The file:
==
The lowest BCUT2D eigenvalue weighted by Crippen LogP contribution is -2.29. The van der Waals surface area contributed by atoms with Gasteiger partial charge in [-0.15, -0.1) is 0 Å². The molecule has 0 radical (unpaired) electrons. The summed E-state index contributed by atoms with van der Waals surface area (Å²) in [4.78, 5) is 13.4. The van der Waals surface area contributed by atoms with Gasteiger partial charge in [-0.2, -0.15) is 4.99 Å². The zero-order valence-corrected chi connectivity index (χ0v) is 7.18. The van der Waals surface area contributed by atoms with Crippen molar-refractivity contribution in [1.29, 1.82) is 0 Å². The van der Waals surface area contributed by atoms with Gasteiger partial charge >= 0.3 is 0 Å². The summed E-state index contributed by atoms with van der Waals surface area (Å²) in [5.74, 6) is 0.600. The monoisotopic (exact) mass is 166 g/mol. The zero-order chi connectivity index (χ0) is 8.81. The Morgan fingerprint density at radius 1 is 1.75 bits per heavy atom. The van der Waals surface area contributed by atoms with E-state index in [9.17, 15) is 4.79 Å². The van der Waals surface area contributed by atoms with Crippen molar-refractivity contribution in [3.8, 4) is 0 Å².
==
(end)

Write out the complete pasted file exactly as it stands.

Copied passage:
The lowest BCUT2D eigenvalue weighted by Crippen LogP contribution is -2.29. The van der Waals surface area contributed by atoms with Gasteiger partial charge in [-0.15, -0.1) is 0 Å². The molecule has 0 radical (unpaired) electrons. The summed E-state index contributed by atoms with van der Waals surface area (Å²) in [4.78, 5) is 13.4. The van der Waals surface area contributed by atoms with Gasteiger partial charge in [-0.2, -0.15) is 4.99 Å². The zero-order valence-corrected chi connectivity index (χ0v) is 7.18. The van der Waals surface area contributed by atoms with Crippen molar-refractivity contribution in [1.29, 1.82) is 0 Å². The van der Waals surface area contributed by atoms with Gasteiger partial charge >= 0.3 is 0 Å². The summed E-state index contributed by atoms with van der Waals surface area (Å²) in [5.74, 6) is 0.600. The monoisotopic (exact) mass is 166 g/mol. The zero-order chi connectivity index (χ0) is 8.81. The Morgan fingerprint density at radius 1 is 1.75 bits per heavy atom. The van der Waals surface area contributed by atoms with E-state index in [9.17, 15) is 4.79 Å². The van der Waals surface area contributed by atoms with Crippen molar-refractivity contribution in [3.8, 4) is 0 Å².